10. Idun

    Idun Member

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    Take a look at Alchemist threads (both of them) and you'll know.:D
    Come on, my comments are not so bad. In comparison with overall greatness of Tolkien's masterpiece, some more tedious parts or repeating of vocabulary are minor problems, not worth mentioning. It's just that details always catch my attention.
    Besides, for many readers it is Tom Bombadil who is one of the best characters, and they like that he is "from the other tale". Some philosophical meaning is even drawn from that.

    *bowing very low*
    If you added the number of pages in English books which you read, it would be surely more than LOTR.;) In addition, Ivanhoe must be more difficult to get through, due to the usage of old English.
     
  11. Ruzi

    Ruzi New Member

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    Currently Reading:
    The Dragon and The Unicorn
    As of right now, I am currently reading "The Shadow of The Lion" and slowly working my way through the "Planet Ladder" and "Demon Diary" manga series.
     
  12. Beatrycze

    Beatrycze New Member

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    To be honest, I omitted a few particularly long descriptions at the beginning of Ivanhoe...You made me confess it...What is more, there aren't many old English words. When you get through the beginning, it's quite easy.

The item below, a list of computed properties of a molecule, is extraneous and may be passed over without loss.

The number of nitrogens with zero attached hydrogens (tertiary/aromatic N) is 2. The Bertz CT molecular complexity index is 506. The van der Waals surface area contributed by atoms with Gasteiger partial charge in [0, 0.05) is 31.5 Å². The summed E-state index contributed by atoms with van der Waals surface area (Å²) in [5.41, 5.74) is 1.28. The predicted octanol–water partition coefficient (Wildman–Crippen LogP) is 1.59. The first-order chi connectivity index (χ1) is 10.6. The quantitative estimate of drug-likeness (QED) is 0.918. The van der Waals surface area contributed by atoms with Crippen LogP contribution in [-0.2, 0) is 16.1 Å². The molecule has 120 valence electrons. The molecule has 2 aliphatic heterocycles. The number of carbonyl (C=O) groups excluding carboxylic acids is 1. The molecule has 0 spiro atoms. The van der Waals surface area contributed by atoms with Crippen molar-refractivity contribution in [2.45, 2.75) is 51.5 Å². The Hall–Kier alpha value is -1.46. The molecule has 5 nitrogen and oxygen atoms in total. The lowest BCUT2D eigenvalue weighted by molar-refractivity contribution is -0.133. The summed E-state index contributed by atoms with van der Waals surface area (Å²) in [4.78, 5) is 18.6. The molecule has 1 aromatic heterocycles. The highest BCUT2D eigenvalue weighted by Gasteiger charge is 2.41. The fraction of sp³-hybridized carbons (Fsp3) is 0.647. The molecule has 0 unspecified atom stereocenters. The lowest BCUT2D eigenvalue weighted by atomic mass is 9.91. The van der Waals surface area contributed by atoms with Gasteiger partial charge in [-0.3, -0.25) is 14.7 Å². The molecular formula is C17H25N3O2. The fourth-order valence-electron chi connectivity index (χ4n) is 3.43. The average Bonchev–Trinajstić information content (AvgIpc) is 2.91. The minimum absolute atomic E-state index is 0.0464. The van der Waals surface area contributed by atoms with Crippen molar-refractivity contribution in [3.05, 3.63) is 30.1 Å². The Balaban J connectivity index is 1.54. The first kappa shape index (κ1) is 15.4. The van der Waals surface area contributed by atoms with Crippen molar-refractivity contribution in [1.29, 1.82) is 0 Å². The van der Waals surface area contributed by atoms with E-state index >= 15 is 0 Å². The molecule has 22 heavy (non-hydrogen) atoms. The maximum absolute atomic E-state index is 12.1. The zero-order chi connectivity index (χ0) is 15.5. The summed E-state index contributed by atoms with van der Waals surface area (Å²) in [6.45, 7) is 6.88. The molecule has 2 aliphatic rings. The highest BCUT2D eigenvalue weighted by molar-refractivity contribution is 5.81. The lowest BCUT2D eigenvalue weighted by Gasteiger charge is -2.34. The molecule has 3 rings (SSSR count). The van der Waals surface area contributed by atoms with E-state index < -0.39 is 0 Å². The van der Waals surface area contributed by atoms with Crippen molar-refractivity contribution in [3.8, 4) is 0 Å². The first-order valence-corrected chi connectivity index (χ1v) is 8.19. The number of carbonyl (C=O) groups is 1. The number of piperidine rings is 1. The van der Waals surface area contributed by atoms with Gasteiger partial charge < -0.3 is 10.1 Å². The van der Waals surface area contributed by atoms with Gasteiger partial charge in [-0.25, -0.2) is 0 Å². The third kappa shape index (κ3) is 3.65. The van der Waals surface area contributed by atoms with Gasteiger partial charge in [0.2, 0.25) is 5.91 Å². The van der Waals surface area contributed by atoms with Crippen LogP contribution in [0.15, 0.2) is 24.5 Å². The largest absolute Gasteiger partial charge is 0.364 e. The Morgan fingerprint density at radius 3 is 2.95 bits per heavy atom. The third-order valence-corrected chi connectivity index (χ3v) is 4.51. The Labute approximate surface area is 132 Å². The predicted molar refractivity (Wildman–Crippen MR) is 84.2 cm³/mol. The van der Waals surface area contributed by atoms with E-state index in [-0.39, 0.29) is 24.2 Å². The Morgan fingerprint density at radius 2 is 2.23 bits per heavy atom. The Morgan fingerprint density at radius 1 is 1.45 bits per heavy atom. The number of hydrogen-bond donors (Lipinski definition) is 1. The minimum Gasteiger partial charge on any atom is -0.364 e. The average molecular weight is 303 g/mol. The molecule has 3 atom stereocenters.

As to elves, I think that Tolkien intended to show them in in the air of mystery, at the distance. I regard Hobbits as very close to us, but showing everyday life of elves would destroy that distance. I also can't imagine elv children, because they are opposition of child qualities. They seem to be so completed.
    And Tom Bombadill is an interruption part, which slows the pace in the first volume. It can be omitted or left for the future. It's good that he was introduced before the plot was developed.
     
  13. Roxie

    Roxie New Member

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    For the moment I am re-reading the Elenium trilogy.
     
  14. Bryan

    Bryan New Member

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    I'm reading "Tripleplanetary", by EE "Doc" Smith...I'm finding it intresting. Nothing like some good 1948 classic sci-fi to get my mind going.
     
  15. Ell

    Ell Well-Known Member

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    Half-way through "Cryptonomicon". I keep getting side-tracked by shorter, quicker-reading books, but I DO plan finishing by the end of October (crossing fingers).

    It's very good and quite funny, but because it jumps back and forth in time with multiple story-lines, it requires some dedicated reading. Now, I just have to stop going to the library . . . :rolleyes: